Shadowy, faceless silhouettes feature as a creepy motif in Laura Purcell’s latest Gothic thriller. Gayle Ritchie finds out more.
A struggling silhouette artist seeks out a child spirit medium in Laura Purcell’s latest spine-tingling novel.
With atmospheric seances, a cast of quirky characters – including a grumpy, overweight pug – The Shape of Darkness will keep you on tenterhooks right to the very end.
There are ghosts, ghouls and ghastly goings on galore in the twisty, turny tale, and fans of gothic fiction will love getting lost in silhouette cutter Agnes Darken and child spirit medium Pearl Meers’s spooky world.
Set in Victorian Bath, Laura weaves and unwinds an eerie web of complicated family relationships as her characters attempt to separate illusion from reality.
The idea for the novel came to her at the Jane Austen Festival in Bath.
“I attended a workshop about silhouettes and began to consider how the artists would have felt when photography began to take over their trade,” she explains.
“The world was essentially telling silhouette artists that they were antiquated and irrelevant, a theme that lends itself to Gothic literature.
“Later that day, I went on a ghost tour of Bath and recognised the potential for using shadowy, faceless silhouettes as a creepy motif in a book.”
The story came to Laura in September 2016 but she didn’t turn in her final draft until January last year – although she did manage to publish three other novels in the interim period.
“I’m always working on lots of projects at once, and I’m afraid they’re never written anywhere fancy, just my desk at home!” she says.
Laura describes one of her heroines, Agnes, as a middle-aged, unmarried woman, struggling to care for her relatives, who feels her best years are behind her, a feeling compounded by the slow death of her profession.
“She’s drawn to eleven-year-old Pearl because she represents the reverse: youth, innocence and the new idea of communicating with the dead,” she continues.
“But Pearl’s life is not as exciting as it seems. She’s at the mercy of her elder sister Myrtle, who is both training her and managing her career. The séances frighten poor Pearl almost as much as Myrtle herself and she hopes that by helping Agnes solve the murders of her clients, she’ll find a way out of her constricted, spooky world.
“But as well as the two heroines, there’s a host of supporting characters, my favourite of which is Morpheus, the plump and grumpy pug!”
Why choose to write Gothic fiction? Former bookseller Laura says she’s drawn to its rich atmosphere and ability to combine thrilling, horror elements with deep character studies.
“So many characters in Gothic fiction are processing trauma and I think fiction plays a key role in helping us explore and deal with those feelings,” she adds.
Before she put pen to paper, she spent a long time researching the powerful themes running through her book.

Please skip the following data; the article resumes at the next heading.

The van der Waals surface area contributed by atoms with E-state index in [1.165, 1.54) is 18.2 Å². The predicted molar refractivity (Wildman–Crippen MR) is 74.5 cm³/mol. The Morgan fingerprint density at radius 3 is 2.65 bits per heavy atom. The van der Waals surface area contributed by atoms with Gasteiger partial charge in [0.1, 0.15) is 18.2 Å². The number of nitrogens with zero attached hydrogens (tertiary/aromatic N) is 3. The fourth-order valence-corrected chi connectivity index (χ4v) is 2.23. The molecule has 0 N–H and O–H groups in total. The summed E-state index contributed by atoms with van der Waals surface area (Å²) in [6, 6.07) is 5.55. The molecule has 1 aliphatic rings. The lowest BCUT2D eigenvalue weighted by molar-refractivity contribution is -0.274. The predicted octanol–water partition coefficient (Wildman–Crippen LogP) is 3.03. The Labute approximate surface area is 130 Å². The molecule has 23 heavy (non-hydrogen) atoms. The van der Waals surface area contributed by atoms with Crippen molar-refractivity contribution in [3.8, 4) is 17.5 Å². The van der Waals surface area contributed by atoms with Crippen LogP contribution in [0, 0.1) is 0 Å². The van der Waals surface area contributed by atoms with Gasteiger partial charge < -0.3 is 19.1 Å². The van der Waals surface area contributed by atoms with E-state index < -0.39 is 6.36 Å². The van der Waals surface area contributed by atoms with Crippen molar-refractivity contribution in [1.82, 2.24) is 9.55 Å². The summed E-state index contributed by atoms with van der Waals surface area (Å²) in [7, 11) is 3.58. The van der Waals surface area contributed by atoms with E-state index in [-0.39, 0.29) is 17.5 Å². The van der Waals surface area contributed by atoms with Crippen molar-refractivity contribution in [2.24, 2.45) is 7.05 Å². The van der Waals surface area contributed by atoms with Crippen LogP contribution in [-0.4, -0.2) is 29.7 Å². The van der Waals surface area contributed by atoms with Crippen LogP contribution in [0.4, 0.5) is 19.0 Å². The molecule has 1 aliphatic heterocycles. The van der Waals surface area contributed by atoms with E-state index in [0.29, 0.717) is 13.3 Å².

“I’m indebted to silhouette artist Charles Burns for his wonderful book which taught me the techniques that Agnes would use to create her shades in the Victorian era,” says Laura.
“For the ghostly strand of the story, I used many sources from the 1870s, including Spiritualist newspapers like Medium and Daybreak and memoirs of the young women who dabbled in mediumship, such as Shadow Land by Elizabeth d’Esperance. It was fascinating to see that while working as medium was a great way for women to find power and a voice, they were also open to exploitation from their managers.”
When it comes to sitting down and writing, Colchester-based Laura doesn’t have the luxury of waiting for the muse to call! As it’s her full-time job, she’s learnt to do it wherever and whenever she needs to but aims to write at least 1,000 words a day.
“Generally, I find I do this best at late morning to early afternoon but it depends on what else is going on in terms of events and administration. When I wrote around my office job I used to wake up at 5.30am and try to smash out at least 500 words before my shift. I don’t miss those days!”
She hopes those who read The Shape of Darkness will have a memorable experience that keeps them thinking about the book long after they put it down.
Any words of advice to aspiring authors?
“It’s such a tough business to break into and every author I know has had a completely different experience,” she reflects.
“Unfortunately there’s no magic formula, but it helps to be persistent and flexible. Stay open to feedback and never give up!”
Next on the cards is another novel which Laura reveals features a cursed theatre.
She also has a short story being released in The Haunting Season anthology, and a podcast Roanoke Falls, which was executive produced by John Carpenter and Sandy King Carpenter.
Her first novel for Bloomsbury, The Silent Companions, was a Radio 2 Book Club pick, was selected for the Zoe Ball ITV Book Club and was the winner of the Thumping Good Read Award.